Qatar Airways Group, on Monday, revealed that its overall revenue and operating income in 2019-2020 was QAR 51.1 billion (approximately USD 14 million), representing an increase of 6.4 percent compared to the previous year.
Despite asserting that the improvements in overall revenue, which were noted in the group's annual report for 2019-2020, emphasised the group’s resilience in the face of unprecedented hardships, Qatar Airways disclosed that these difficulties had resulted in a net loss of QAR 7 billion for the year.
Describing 2019-20 as "one of the most difficult years in the airline’s history", Qatar Airways highlighted the strains caused by the COVID-19 pandemic, combined with an ongoing air space blockade against the State of Qatar by Saudi Arabia, Egypt, the United Arab Emirates (UAE) and Bahrain, the liquidation of Air Italy by the majority shareholder, as well as changes to accounting policy and reporting standards.
In addition to the 6.4 percent increase in overall revenue, Qatar Airways reported an 8.9 percent growth in passenger revenue, along with a 3.2 percent increase in capacity. Overall, Qatar Airways carried 32.4 million passengers over the year, representing a 9.8 percent increase compared to the previous financial year. In the same period, the total freight tonnes handled rose by 2.8 percent.
Qatar Airways Group's Chief Executive Akbar Al Baker stated, "Despite the momentous challenges our Group has faced in 2019-2020, Qatar Airways Group continues to remain resilient, reporting strong underlying fundamentals. If not for the exceptional circumstances of fiscal year 2020, our results would have been better than the year before".
He revealed that Qatar Airways had invested QAR 16.8 billion in their fleet as well as other assets during the fiscal year of 2020 and finished the year with a cash balance QAR 7.3 billion. He also noted that significant progress was achieved with regard to the three-year transformation plan which was initiated before COVID-19.
“I am extremely proud of the teams, departments and subsidiaries across the Qatar Airways Group that have remained agile throughout this tumultuous period and adapted quickly to this new reality".
He credited the aforementioned adaptability to Qatar Airways' status as the largest international carrier between April to July 2020, as reported by the International Air Transport Association (IATA). Since the onset of the pandemic, the airline carried over two million people back to their respective home countries, as well as transporting 250,000 tonnes of medical and aid supplies to affected regions.
“I have every confidence that the Qatar Airways Group will emerge stronger from this difficult period and continue to innovate and set the standards that our competitors can only hope to emulate. We will continue to be the airline millions of passengers can trust and rely on in good times and bad, and proudly fly the flag of the State of Qatar across the globe".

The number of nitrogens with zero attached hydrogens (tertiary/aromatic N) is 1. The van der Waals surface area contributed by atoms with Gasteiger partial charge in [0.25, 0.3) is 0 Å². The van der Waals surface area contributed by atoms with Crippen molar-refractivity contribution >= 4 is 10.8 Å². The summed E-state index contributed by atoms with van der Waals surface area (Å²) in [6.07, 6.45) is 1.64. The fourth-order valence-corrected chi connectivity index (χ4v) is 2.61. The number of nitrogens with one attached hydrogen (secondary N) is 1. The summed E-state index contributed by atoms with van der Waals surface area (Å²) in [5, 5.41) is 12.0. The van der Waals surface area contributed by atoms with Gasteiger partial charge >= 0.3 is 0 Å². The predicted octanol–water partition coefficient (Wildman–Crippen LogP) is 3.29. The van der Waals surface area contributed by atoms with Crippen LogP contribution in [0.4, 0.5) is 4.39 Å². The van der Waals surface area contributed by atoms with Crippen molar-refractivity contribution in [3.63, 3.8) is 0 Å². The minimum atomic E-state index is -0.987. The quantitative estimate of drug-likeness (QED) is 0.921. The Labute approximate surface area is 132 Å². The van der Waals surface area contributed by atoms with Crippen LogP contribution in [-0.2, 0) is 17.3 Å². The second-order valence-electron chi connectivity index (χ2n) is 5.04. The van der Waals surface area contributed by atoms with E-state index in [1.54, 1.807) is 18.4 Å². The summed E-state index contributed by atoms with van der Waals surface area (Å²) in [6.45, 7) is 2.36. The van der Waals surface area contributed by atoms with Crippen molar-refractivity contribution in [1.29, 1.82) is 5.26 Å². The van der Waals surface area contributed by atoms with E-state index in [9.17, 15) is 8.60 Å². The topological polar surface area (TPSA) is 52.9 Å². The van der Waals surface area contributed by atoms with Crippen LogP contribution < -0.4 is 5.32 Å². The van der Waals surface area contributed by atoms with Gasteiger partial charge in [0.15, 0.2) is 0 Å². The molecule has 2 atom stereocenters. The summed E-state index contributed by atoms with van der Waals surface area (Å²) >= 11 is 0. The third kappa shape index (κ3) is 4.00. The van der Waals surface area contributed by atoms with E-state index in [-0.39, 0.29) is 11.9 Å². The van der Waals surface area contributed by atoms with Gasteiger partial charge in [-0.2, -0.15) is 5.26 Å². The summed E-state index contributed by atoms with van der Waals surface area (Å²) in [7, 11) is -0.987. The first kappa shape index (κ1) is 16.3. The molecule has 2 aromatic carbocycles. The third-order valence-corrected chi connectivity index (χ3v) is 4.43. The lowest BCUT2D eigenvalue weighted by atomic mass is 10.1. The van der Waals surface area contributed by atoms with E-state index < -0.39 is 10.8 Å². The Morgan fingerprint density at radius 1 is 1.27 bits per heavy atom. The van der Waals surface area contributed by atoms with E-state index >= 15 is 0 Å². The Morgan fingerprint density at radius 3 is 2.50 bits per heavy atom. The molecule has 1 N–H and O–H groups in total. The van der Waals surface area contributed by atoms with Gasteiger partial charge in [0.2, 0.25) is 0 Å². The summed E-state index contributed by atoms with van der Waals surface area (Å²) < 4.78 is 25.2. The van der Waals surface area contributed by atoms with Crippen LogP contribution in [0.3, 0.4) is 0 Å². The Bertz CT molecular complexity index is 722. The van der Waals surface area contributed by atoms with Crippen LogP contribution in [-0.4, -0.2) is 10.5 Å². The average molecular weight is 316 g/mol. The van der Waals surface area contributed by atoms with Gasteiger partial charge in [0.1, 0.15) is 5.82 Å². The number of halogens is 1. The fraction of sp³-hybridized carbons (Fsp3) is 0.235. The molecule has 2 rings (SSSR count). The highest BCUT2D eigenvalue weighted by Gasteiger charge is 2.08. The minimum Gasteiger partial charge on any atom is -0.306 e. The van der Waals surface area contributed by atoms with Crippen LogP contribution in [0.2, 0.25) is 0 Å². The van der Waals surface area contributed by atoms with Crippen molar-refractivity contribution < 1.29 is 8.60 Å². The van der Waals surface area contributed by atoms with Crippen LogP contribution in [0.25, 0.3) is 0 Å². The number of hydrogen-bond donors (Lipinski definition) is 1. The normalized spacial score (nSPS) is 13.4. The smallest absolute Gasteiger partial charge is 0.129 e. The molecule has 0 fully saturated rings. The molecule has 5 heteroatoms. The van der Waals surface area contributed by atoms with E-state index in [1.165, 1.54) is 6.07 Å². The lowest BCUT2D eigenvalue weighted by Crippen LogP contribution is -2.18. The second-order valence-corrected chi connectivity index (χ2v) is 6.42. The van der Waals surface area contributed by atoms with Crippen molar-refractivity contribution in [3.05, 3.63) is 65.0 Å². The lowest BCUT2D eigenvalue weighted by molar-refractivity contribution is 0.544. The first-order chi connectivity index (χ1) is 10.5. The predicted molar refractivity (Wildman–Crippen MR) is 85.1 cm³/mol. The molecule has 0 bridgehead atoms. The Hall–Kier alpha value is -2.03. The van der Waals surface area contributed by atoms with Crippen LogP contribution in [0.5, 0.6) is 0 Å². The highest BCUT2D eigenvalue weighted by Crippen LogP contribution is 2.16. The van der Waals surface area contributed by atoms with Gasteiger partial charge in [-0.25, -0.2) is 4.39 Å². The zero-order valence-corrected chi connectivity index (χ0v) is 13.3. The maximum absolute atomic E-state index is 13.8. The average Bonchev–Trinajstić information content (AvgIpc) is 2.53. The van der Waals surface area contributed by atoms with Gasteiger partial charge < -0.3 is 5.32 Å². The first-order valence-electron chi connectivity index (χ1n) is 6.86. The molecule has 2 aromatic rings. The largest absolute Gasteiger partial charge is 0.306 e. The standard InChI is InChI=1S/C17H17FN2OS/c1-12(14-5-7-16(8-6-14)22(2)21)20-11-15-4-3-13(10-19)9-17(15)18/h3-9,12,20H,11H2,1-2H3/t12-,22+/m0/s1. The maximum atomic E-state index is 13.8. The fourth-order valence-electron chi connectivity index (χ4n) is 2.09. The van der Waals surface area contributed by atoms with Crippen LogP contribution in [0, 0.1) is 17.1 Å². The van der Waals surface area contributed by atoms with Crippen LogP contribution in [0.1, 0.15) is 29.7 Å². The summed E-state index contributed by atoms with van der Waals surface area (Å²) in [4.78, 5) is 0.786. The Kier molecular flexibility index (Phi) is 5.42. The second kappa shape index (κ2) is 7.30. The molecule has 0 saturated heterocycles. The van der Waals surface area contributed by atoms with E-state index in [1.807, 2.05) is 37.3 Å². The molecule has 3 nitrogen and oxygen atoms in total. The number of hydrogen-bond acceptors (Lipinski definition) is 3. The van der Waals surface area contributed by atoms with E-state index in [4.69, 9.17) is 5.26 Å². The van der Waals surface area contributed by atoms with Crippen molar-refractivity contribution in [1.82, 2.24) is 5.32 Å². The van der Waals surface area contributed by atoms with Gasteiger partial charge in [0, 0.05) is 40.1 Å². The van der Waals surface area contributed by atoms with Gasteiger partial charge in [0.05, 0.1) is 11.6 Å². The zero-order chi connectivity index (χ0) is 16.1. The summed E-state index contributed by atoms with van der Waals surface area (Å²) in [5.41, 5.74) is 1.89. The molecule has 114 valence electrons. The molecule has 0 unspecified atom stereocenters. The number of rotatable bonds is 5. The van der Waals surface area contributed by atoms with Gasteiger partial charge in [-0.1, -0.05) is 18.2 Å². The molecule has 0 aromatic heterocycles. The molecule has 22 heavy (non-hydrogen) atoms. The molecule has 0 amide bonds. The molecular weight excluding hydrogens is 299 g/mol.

According to Qatar Airways, the airline maintained a network of 30 destinations with continuous services to five continents, at the airline's lowest point during the pandemic. At present, Qatar Airways conducts over 650 flights per week to over 90 destinations across six continents.
Qatar Airways stated that the airline considered the needs of distinct markets when choosing aircraft from its variety of modern fuel-efficient vessels, assuring that there was no dependency on any specific aircraft type. The airline went on to reveal that its fleet of Airbus A380s were grounded due to the lack of commercial and environmental viability of operating such large aircraft amid COVID-19’s impact on travel demand. In order to provide services for strategically important long-haul routes to Africa, the Americas, Europe and Asia-Pacific regions, Qatar Airways has opted to utilise its fleet of 49 Airbus A350 and 30 Boeing 787.
The carrier observes advanced safety and hygiene measures onboard its aircraft, including the provision of Personal Protective Equipment (PPE) for cabin crew and a complimentary protective kit and disposable face shields for passengers. Business Class passengers equipped with Qsuite, an award-winning business seat, can enjoy enhanced privacy including sliding partitions and a ‘Do Not Disturb (DND)’ indicator. Qsuite is available on flights to more than 30 destinations including London, Paris, and Frankfurt.
Hamad International Airport (HIA), Qatar Airways' main hub, has also implemented stringent hygienic procedures and social distancing measures. Passenger touchpoints are sanitized every 10-15 minutes while boarding gates and bus gate counters are cleaned after each flight. Hand sanitizers are available at immigration and security screening points throughout the airport.
HIA was recently ranked 'Third Best Airport in the World' at the SKYTRAX World Airport Awards 2020, as well as the ‘Best Airport in the Middle East’ for the sixth consecutive year and ‘Best Staff Service in the Middle East’ for the fifth consecutive year. According to Qatar Airways, passenger traffic at Hamad International Airport increased by 8.6 percent during the financial year 2019- 2020.